Congestion Control Requirements for Interactive Real-Time Media
RFC 8836

Document Type RFC - Informational (January 2021; No errata)
Authors Randell Jesup  , Zaheduzzaman Sarker 
Last updated 2021-01-18
Replaces draft-jesup-rmcat-reqs
Stream IETF
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Stream WG state Submitted to IESG for Publication
Document shepherd Mirja Kühlewind
Shepherd write-up Show (last changed 2014-11-13)
IESG IESG state RFC 8836 (Informational)
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IANA IANA review state Version Changed - Review Needed
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Internet Engineering Task Force (IETF)                          R. Jesup
Request for Comments: 8836                                       Mozilla
Category: Informational                                   Z. Sarker, Ed.
ISSN: 2070-1721                                              Ericsson AB
                                                            January 2021

    Congestion Control Requirements for Interactive Real-Time Media


   Congestion control is needed for all data transported across the
   Internet, in order to promote fair usage and prevent congestion
   collapse.  The requirements for interactive, point-to-point real-time
   multimedia, which needs low-delay, semi-reliable data delivery, are
   different from the requirements for bulk transfer like FTP or bursty
   transfers like web pages.  Due to an increasing amount of RTP-based
   real-time media traffic on the Internet (e.g., with the introduction
   of the Web Real-Time Communication (WebRTC)), it is especially
   important to ensure that this kind of traffic is congestion

   This document describes a set of requirements that can be used to
   evaluate other congestion control mechanisms in order to figure out
   their fitness for this purpose, and in particular to provide a set of
   possible requirements for a real-time media congestion avoidance

Status of This Memo

   This document is not an Internet Standards Track specification; it is
   published for informational purposes.

   This document is a product of the Internet Engineering Task Force
   (IETF).  It represents the consensus of the IETF community.  It has
   received public review and has been approved for publication by the
   Internet Engineering Steering Group (IESG).  Not all documents
   approved by the IESG are candidates for any level of Internet
   Standard; see Section 2 of RFC 7841.

   Information about the current status of this document, any errata,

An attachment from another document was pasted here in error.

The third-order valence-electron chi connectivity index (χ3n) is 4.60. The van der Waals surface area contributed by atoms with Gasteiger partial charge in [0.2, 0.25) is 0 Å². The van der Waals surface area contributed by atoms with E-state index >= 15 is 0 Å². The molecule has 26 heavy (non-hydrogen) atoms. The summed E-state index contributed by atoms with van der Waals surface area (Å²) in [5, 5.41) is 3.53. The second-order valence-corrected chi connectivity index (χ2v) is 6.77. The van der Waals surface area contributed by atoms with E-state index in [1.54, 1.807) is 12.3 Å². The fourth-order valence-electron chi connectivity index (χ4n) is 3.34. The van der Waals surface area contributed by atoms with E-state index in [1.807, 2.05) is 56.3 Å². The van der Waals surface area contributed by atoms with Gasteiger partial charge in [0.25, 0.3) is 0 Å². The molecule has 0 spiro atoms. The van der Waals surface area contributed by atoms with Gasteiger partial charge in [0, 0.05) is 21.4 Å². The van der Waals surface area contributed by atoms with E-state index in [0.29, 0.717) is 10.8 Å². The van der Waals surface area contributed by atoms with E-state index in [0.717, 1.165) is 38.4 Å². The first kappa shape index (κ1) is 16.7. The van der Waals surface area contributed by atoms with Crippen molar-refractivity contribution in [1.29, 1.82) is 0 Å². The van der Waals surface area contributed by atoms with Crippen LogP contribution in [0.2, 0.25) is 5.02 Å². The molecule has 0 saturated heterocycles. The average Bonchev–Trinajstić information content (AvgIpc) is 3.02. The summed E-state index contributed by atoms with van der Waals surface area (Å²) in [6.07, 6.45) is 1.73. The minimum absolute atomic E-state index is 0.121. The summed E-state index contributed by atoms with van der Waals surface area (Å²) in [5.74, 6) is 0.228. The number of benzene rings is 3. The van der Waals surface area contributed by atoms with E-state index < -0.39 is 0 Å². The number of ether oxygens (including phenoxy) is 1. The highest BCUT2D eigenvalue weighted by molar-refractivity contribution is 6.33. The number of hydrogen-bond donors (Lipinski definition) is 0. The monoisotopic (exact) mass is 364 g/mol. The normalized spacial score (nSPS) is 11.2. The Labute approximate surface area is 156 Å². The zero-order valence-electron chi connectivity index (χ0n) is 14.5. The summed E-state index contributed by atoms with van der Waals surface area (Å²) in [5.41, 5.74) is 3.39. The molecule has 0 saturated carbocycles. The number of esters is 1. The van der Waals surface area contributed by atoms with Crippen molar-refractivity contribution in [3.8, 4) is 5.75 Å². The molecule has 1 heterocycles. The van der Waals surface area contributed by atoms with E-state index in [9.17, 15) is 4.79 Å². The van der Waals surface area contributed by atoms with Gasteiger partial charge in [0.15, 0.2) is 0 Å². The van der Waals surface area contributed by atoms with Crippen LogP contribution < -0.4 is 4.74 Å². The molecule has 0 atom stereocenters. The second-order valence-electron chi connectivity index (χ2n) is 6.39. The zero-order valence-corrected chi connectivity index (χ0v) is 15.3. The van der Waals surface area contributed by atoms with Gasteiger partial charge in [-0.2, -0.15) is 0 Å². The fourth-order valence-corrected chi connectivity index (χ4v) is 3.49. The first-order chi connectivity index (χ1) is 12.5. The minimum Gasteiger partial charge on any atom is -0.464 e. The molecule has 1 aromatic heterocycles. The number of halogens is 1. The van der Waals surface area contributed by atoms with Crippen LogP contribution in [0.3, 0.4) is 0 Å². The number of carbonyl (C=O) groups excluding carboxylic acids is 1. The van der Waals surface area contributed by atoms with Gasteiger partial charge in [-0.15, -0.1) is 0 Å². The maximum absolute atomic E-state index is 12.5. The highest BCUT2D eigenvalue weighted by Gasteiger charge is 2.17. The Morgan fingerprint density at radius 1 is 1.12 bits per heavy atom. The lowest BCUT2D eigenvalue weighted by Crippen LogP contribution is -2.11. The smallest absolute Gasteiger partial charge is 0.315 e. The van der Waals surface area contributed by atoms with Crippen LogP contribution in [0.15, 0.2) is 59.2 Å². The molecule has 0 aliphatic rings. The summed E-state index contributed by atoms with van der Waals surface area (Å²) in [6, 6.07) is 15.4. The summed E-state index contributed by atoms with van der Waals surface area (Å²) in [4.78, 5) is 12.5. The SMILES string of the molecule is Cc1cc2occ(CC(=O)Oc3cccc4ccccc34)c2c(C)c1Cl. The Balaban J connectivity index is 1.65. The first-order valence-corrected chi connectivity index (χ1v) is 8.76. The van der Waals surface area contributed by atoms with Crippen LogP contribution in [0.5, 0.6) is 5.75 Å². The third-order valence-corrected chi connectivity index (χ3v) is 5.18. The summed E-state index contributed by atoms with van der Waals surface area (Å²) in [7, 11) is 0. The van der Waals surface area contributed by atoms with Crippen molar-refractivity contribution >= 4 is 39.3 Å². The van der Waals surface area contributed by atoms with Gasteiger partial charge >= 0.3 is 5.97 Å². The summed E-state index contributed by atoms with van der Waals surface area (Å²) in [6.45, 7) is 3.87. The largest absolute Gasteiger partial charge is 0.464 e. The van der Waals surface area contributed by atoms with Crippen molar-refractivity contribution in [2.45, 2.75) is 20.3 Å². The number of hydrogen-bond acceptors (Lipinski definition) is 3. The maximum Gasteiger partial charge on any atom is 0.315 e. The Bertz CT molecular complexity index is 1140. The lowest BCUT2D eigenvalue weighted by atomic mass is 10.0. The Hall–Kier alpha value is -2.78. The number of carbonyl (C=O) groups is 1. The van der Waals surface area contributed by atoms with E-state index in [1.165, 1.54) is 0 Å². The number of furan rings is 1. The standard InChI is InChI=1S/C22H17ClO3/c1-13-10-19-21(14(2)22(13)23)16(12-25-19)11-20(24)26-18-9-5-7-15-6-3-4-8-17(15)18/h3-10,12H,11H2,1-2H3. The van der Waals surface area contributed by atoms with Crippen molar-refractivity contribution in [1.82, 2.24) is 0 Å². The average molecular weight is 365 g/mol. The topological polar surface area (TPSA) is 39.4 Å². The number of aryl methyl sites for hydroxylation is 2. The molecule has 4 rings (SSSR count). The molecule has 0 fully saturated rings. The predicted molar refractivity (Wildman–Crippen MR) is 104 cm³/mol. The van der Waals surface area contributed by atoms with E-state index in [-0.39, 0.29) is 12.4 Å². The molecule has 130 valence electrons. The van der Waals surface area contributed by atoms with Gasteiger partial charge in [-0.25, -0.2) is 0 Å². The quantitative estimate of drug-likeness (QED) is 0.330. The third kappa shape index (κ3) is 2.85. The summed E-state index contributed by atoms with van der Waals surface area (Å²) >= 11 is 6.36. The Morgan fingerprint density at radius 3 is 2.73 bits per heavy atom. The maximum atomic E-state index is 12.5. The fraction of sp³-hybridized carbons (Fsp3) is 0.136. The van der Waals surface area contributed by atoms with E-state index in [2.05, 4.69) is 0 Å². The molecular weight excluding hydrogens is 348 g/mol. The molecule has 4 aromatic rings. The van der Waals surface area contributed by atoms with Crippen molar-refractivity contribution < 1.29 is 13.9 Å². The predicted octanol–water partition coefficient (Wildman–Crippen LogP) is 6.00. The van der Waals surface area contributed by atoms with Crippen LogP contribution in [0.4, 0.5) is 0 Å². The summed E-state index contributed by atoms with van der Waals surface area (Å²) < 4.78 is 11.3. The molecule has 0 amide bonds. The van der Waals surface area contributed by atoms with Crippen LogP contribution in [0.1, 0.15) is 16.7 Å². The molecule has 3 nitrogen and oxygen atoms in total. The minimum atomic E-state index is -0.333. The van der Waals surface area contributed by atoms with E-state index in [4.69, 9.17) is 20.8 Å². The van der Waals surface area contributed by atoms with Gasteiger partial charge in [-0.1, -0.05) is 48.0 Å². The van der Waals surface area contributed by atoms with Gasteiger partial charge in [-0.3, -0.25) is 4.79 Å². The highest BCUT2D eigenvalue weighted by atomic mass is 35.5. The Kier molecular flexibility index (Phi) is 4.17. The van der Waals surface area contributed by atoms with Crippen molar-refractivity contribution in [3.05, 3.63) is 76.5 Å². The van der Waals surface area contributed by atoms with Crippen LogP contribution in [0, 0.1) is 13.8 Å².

and how to provide feedback on it may be obtained at

Copyright Notice

   Copyright (c) 2021 IETF Trust and the persons identified as the
   document authors.  All rights reserved.

   This document is subject to BCP 78 and the IETF Trust's Legal
   Provisions Relating to IETF Documents
   ( in effect on the date of
   publication of this document.  Please review these documents
   carefully, as they describe your rights and restrictions with respect
   to this document.  Code Components extracted from this document must
   include Simplified BSD License text as described in Section 4.e of
   the Trust Legal Provisions and are provided without warranty as
   described in the Simplified BSD License.

Table of Contents

   1.  Introduction
     1.1.  Requirements Language
   2.  Requirements
   3.  Deficiencies of Existing Mechanisms
   4.  IANA Considerations
   5.  Security Considerations
   6.  References
     6.1.  Normative References
     6.2.  Informative References
   Authors' Addresses

1.  Introduction

   Most of today's TCP congestion control schemes were developed with a
   focus on a use of the Internet for reliable bulk transfer of non-
   time-critical data, such as transfer of large files.  They have also
   been used successfully to govern the reliable transfer of smaller
   chunks of data in as short a time as possible, such as when fetching
   web pages.

   These algorithms have also been used for transfer of media streams
   that are viewed in a non-interactive manner, such as "streaming"
   video, where having the data ready when the viewer wants it is
   important, but the exact timing of the delivery is not.

   When handling real-time interactive media, the requirements are
   different.  One needs to provide the data continuously, within a very
   limited time window (no more delay than hundreds of milliseconds end-
   to-end).  In addition, the sources of data may be able to adapt the
   amount of data that needs sending within fairly wide margins, but
   they can be rate limited by the application -- even not always having
   data to send.  They may tolerate some amount of packet loss, but
   since the data is generated in real time, sending "future" data is
   impossible, and since it's consumed in real time, data delivered late
   is commonly useless.

   While the requirements for real-time interactive media differ from
   the requirements for the other flow types, these other flow types
   will be present in the network.  The congestion control algorithm for
   real-time interactive media must work properly when these other flow
   types are present as cross traffic on the network.

   One particular protocol portfolio being developed for this use case
   is WebRTC [RFC8825], where one envisions sending multiple flows using
   the Real-time Transport Protocol (RTP) [RFC3550] between two peers,
   in conjunction with data flows, all at the same time, without having
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